Transcript for Guardrail Maker, Critics Clash Over Crash Test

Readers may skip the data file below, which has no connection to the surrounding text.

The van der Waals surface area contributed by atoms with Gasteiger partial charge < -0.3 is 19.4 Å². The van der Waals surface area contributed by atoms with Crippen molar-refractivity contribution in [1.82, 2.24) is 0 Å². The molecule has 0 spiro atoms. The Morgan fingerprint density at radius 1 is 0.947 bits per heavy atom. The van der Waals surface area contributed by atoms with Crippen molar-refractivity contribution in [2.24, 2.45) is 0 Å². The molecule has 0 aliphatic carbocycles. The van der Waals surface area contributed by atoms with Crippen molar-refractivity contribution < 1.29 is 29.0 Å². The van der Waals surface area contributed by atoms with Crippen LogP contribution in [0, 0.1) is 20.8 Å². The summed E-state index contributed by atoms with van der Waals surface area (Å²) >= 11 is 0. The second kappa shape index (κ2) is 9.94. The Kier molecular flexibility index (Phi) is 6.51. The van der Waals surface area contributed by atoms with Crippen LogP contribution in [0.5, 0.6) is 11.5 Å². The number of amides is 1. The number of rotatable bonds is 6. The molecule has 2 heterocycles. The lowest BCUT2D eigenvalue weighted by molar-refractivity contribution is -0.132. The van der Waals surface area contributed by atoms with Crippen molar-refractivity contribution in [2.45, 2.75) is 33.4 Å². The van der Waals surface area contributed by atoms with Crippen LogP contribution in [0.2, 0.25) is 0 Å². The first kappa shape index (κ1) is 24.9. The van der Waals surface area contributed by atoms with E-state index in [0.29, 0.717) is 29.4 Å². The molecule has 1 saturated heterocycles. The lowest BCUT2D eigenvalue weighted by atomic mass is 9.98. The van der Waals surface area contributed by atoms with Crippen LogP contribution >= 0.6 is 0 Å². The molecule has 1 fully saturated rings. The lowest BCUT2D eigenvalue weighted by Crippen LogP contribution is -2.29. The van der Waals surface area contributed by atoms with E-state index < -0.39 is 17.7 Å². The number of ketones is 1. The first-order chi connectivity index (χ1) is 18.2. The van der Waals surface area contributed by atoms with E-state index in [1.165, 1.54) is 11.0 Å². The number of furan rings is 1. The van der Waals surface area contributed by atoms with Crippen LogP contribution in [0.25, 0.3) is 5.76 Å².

A major development tonight after an ABC news investigation. One of the moms common types of guardrails on highways across this country. These images show how they're supposed to work. The guardrail absorbing the impact. But many now arguing, this is how some of them really work. Piercing many vehicles instead, countless lawsuits arguing with deadly consequences. And tonight, the new tests. They wouldn't let us in with our cameras, so, we teamed up with our station to fly overhead. What did they see? Here's Brian Ross tonight. Reporter: Reporters covering the guardrail safety tests at this Texas track were prohibited from taking any pictures. You got no phones or recording devices with you, correct? Reporter: But working with our ABC station in San Antonio, we caught it all on tape from the air. In the first seven tests, at different heights and angles, the guardrails passed or appeared to pass, with minimal damage to the test vehicle. But this eighth and final test, head-on at 62 miles per hour, had a much different result. A dangerous failure according to the U.S. Senator who demanded these tests. That final video is absolutely hideously shocking. The damage done to the driver's side is supposed to not happen. Reporter: The company says it's too soon to call it a failure. You cannot judge a crash test by pictures. You've got to wait until all the data is in, until it's analyzed. Reporter: The guard rails have to pass all eight tests to be considered safe by federal standards, and critics say they did not. It locked up, and it flipped around. This is exactly what some of the crashes we're seeing in the real world look like. Reporter: The tests come in the wake of a rash of serious and sometimes fatal accidents involving guardrails. I've lost my legs in a wreck. Reporter: By design, the head of the guardrail is supposed to absorb the impact and curl the rail away. But a successful lawsuit against the manufacturer, brought by a competitor, alleged the guardrails were modified by just an inch to save a few dollars. This failed. This is a classic failure. Reporter: Turning them into dangerous highway hazards. Since our first report here on "World news tonight," and that lawsuit, at least 35 states have suspended the use of the controversial guardrails and now it all comes down to these tests, with the official government conclusions expected very soon. Brian Ross on this case since September, thank you.
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